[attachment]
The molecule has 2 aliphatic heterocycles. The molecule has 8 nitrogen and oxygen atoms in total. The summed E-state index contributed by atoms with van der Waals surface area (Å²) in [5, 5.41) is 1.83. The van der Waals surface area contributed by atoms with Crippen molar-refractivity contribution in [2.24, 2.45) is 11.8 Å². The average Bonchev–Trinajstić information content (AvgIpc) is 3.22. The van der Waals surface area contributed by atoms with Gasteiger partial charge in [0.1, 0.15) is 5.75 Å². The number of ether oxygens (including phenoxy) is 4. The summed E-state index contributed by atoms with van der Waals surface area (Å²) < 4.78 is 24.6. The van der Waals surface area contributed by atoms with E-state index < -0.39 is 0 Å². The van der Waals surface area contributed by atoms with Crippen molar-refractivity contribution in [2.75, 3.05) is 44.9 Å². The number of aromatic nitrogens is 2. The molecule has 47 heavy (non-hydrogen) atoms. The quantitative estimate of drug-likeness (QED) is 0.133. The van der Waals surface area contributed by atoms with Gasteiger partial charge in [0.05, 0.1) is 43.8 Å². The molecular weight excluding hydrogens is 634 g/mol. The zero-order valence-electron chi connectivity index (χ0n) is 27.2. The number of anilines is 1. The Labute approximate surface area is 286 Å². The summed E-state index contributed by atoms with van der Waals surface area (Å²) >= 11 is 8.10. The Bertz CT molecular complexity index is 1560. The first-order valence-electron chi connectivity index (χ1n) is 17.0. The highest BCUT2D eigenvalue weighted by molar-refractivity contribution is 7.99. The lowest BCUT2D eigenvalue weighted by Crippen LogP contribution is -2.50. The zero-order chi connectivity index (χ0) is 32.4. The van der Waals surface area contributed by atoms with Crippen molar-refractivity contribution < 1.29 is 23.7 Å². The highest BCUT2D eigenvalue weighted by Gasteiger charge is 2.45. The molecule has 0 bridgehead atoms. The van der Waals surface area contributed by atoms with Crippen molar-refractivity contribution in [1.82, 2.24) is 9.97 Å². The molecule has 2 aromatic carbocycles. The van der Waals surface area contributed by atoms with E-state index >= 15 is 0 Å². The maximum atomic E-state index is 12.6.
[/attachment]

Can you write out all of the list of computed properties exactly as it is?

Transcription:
The molecule has 2 aliphatic heterocycles. The molecule has 8 nitrogen and oxygen atoms in total. The summed E-state index contributed by atoms with van der Waals surface area (Å²) in [5, 5.41) is 1.83. The van der Waals surface area contributed by atoms with Crippen molar-refractivity contribution in [2.24, 2.45) is 11.8 Å². The average Bonchev–Trinajstić information content (AvgIpc) is 3.22. The van der Waals surface area contributed by atoms with Gasteiger partial charge in [0.1, 0.15) is 5.75 Å². The number of ether oxygens (including phenoxy) is 4. The summed E-state index contributed by atoms with van der Waals surface area (Å²) < 4.78 is 24.6. The van der Waals surface area contributed by atoms with E-state index < -0.39 is 0 Å². The van der Waals surface area contributed by atoms with Crippen molar-refractivity contribution in [2.75, 3.05) is 44.9 Å². The number of aromatic nitrogens is 2. The molecule has 47 heavy (non-hydrogen) atoms. The quantitative estimate of drug-likeness (QED) is 0.133. The van der Waals surface area contributed by atoms with Gasteiger partial charge in [0.05, 0.1) is 43.8 Å². The molecular weight excluding hydrogens is 634 g/mol. The zero-order valence-electron chi connectivity index (χ0n) is 27.2. The number of anilines is 1. The Labute approximate surface area is 286 Å². The summed E-state index contributed by atoms with van der Waals surface area (Å²) >= 11 is 8.10. The Bertz CT molecular complexity index is 1560. The first-order valence-electron chi connectivity index (χ1n) is 17.0. The highest BCUT2D eigenvalue weighted by molar-refractivity contribution is 7.99. The lowest BCUT2D eigenvalue weighted by Crippen LogP contribution is -2.50. The zero-order chi connectivity index (χ0) is 32.4. The van der Waals surface area contributed by atoms with Crippen molar-refractivity contribution < 1.29 is 23.7 Å². The highest BCUT2D eigenvalue weighted by Gasteiger charge is 2.45. The molecule has 0 bridgehead atoms. The van der Waals surface area contributed by atoms with Crippen molar-refractivity contribution in [1.82, 2.24) is 9.97 Å². The molecule has 2 aromatic carbocycles. The van der Waals surface area contributed by atoms with E-state index >= 15 is 0 Å². The maximum atomic E-state index is 12.6.